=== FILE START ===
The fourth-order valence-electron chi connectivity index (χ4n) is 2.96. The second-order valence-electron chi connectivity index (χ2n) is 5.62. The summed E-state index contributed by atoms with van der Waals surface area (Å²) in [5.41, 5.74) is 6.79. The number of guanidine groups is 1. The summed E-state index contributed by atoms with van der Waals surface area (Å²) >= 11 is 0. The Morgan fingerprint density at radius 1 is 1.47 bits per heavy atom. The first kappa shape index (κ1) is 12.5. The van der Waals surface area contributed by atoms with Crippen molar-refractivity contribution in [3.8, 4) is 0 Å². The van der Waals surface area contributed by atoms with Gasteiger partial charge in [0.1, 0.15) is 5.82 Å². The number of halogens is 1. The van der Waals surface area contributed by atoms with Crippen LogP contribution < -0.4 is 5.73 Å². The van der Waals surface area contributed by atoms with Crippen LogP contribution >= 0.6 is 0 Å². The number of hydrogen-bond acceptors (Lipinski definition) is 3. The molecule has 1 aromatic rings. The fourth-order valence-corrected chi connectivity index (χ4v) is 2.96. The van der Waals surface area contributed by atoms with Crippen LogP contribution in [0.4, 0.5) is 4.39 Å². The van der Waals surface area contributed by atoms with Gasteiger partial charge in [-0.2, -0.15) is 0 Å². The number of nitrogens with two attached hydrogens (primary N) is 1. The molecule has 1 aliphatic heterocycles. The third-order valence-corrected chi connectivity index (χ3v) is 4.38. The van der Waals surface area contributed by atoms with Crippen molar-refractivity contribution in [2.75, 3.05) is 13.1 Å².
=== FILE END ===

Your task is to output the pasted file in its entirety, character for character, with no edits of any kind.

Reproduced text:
The fourth-order valence-electron chi connectivity index (χ4n) is 2.96. The second-order valence-electron chi connectivity index (χ2n) is 5.62. The summed E-state index contributed by atoms with van der Waals surface area (Å²) in [5.41, 5.74) is 6.79. The number of guanidine groups is 1. The summed E-state index contributed by atoms with van der Waals surface area (Å²) >= 11 is 0. The Morgan fingerprint density at radius 1 is 1.47 bits per heavy atom. The first kappa shape index (κ1) is 12.5. The van der Waals surface area contributed by atoms with Crippen molar-refractivity contribution in [3.8, 4) is 0 Å². The van der Waals surface area contributed by atoms with Gasteiger partial charge in [0.1, 0.15) is 5.82 Å². The number of halogens is 1. The van der Waals surface area contributed by atoms with Crippen LogP contribution < -0.4 is 5.73 Å². The van der Waals surface area contributed by atoms with Crippen LogP contribution >= 0.6 is 0 Å². The number of hydrogen-bond acceptors (Lipinski definition) is 3. The molecule has 1 aromatic rings. The fourth-order valence-corrected chi connectivity index (χ4v) is 2.96. The van der Waals surface area contributed by atoms with Crippen LogP contribution in [0.4, 0.5) is 4.39 Å². The van der Waals surface area contributed by atoms with Gasteiger partial charge in [-0.2, -0.15) is 0 Å². The number of nitrogens with two attached hydrogens (primary N) is 1. The molecule has 1 aliphatic heterocycles. The third-order valence-corrected chi connectivity index (χ3v) is 4.38. The van der Waals surface area contributed by atoms with Crippen molar-refractivity contribution in [2.75, 3.05) is 13.1 Å².